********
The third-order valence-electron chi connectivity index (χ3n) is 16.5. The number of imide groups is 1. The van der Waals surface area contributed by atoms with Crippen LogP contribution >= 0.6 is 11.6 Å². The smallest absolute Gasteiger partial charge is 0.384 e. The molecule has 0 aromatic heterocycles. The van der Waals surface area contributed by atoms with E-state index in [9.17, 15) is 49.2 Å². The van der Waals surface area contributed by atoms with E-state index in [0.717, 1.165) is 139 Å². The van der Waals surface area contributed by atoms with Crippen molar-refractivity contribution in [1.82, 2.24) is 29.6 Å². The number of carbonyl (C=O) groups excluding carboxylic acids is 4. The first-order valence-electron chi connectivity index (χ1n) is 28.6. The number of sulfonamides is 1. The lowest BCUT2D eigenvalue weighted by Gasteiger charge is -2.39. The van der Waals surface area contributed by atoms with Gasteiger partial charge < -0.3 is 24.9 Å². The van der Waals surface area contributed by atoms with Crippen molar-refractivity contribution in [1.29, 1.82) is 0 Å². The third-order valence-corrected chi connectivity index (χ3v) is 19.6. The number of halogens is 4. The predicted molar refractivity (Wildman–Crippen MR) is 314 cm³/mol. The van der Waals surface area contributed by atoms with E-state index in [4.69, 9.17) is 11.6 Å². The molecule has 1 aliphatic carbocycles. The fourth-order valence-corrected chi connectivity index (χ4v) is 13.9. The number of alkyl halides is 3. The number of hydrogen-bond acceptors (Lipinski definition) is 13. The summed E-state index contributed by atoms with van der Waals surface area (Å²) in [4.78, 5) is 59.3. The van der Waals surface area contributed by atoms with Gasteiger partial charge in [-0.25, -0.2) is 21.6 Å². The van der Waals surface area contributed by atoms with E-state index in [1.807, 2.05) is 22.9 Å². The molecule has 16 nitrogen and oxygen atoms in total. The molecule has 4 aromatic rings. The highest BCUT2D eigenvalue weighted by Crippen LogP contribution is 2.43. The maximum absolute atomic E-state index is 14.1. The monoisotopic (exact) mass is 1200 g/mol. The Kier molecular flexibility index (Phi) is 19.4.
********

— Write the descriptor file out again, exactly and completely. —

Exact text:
The third-order valence-electron chi connectivity index (χ3n) is 16.5. The number of imide groups is 1. The van der Waals surface area contributed by atoms with Crippen LogP contribution >= 0.6 is 11.6 Å². The smallest absolute Gasteiger partial charge is 0.384 e. The molecule has 0 aromatic heterocycles. The van der Waals surface area contributed by atoms with E-state index in [9.17, 15) is 49.2 Å². The van der Waals surface area contributed by atoms with E-state index in [0.717, 1.165) is 139 Å². The van der Waals surface area contributed by atoms with Crippen molar-refractivity contribution in [1.82, 2.24) is 29.6 Å². The number of carbonyl (C=O) groups excluding carboxylic acids is 4. The first-order valence-electron chi connectivity index (χ1n) is 28.6. The number of sulfonamides is 1. The lowest BCUT2D eigenvalue weighted by Gasteiger charge is -2.39. The van der Waals surface area contributed by atoms with Gasteiger partial charge < -0.3 is 24.9 Å². The van der Waals surface area contributed by atoms with Crippen molar-refractivity contribution in [1.29, 1.82) is 0 Å². The third-order valence-corrected chi connectivity index (χ3v) is 19.6. The number of halogens is 4. The predicted molar refractivity (Wildman–Crippen MR) is 314 cm³/mol. The van der Waals surface area contributed by atoms with E-state index in [4.69, 9.17) is 11.6 Å². The molecule has 1 aliphatic carbocycles. The fourth-order valence-corrected chi connectivity index (χ4v) is 13.9. The number of alkyl halides is 3. The number of hydrogen-bond acceptors (Lipinski definition) is 13. The summed E-state index contributed by atoms with van der Waals surface area (Å²) in [4.78, 5) is 59.3. The van der Waals surface area contributed by atoms with Gasteiger partial charge in [-0.25, -0.2) is 21.6 Å². The van der Waals surface area contributed by atoms with E-state index in [1.807, 2.05) is 22.9 Å². The molecule has 16 nitrogen and oxygen atoms in total. The molecule has 4 aromatic rings. The highest BCUT2D eigenvalue weighted by Crippen LogP contribution is 2.43. The maximum absolute atomic E-state index is 14.1. The monoisotopic (exact) mass is 1200 g/mol. The Kier molecular flexibility index (Phi) is 19.4.